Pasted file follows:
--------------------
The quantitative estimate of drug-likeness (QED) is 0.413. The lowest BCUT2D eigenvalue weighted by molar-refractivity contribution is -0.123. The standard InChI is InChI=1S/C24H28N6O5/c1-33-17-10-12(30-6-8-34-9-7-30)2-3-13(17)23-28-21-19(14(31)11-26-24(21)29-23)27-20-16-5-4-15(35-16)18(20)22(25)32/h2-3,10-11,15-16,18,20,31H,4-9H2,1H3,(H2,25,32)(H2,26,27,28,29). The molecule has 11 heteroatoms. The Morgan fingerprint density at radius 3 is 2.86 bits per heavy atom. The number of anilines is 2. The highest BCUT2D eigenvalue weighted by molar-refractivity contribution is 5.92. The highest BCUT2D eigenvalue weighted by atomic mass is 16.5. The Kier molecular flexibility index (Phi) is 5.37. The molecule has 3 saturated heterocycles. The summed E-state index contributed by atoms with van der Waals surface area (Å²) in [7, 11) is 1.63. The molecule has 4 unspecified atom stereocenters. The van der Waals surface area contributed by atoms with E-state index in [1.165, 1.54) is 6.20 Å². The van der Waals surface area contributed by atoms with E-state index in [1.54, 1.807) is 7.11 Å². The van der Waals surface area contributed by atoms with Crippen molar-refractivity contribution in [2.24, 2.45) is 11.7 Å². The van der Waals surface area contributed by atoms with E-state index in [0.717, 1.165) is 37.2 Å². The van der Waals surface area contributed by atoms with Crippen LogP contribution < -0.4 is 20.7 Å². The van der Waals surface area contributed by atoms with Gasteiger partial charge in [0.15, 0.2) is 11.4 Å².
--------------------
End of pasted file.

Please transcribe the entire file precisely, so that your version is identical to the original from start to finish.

The quantitative estimate of drug-likeness (QED) is 0.413. The lowest BCUT2D eigenvalue weighted by molar-refractivity contribution is -0.123. The standard InChI is InChI=1S/C24H28N6O5/c1-33-17-10-12(30-6-8-34-9-7-30)2-3-13(17)23-28-21-19(14(31)11-26-24(21)29-23)27-20-16-5-4-15(35-16)18(20)22(25)32/h2-3,10-11,15-16,18,20,31H,4-9H2,1H3,(H2,25,32)(H2,26,27,28,29). The molecule has 11 heteroatoms. The Morgan fingerprint density at radius 3 is 2.86 bits per heavy atom. The number of anilines is 2. The highest BCUT2D eigenvalue weighted by molar-refractivity contribution is 5.92. The highest BCUT2D eigenvalue weighted by atomic mass is 16.5. The Kier molecular flexibility index (Phi) is 5.37. The molecule has 3 saturated heterocycles. The summed E-state index contributed by atoms with van der Waals surface area (Å²) in [7, 11) is 1.63. The molecule has 4 unspecified atom stereocenters. The van der Waals surface area contributed by atoms with E-state index in [1.165, 1.54) is 6.20 Å². The van der Waals surface area contributed by atoms with E-state index in [1.54, 1.807) is 7.11 Å². The van der Waals surface area contributed by atoms with Crippen molar-refractivity contribution in [2.24, 2.45) is 11.7 Å². The van der Waals surface area contributed by atoms with E-state index in [0.717, 1.165) is 37.2 Å². The van der Waals surface area contributed by atoms with Crippen LogP contribution < -0.4 is 20.7 Å². The van der Waals surface area contributed by atoms with Gasteiger partial charge in [0.15, 0.2) is 11.4 Å².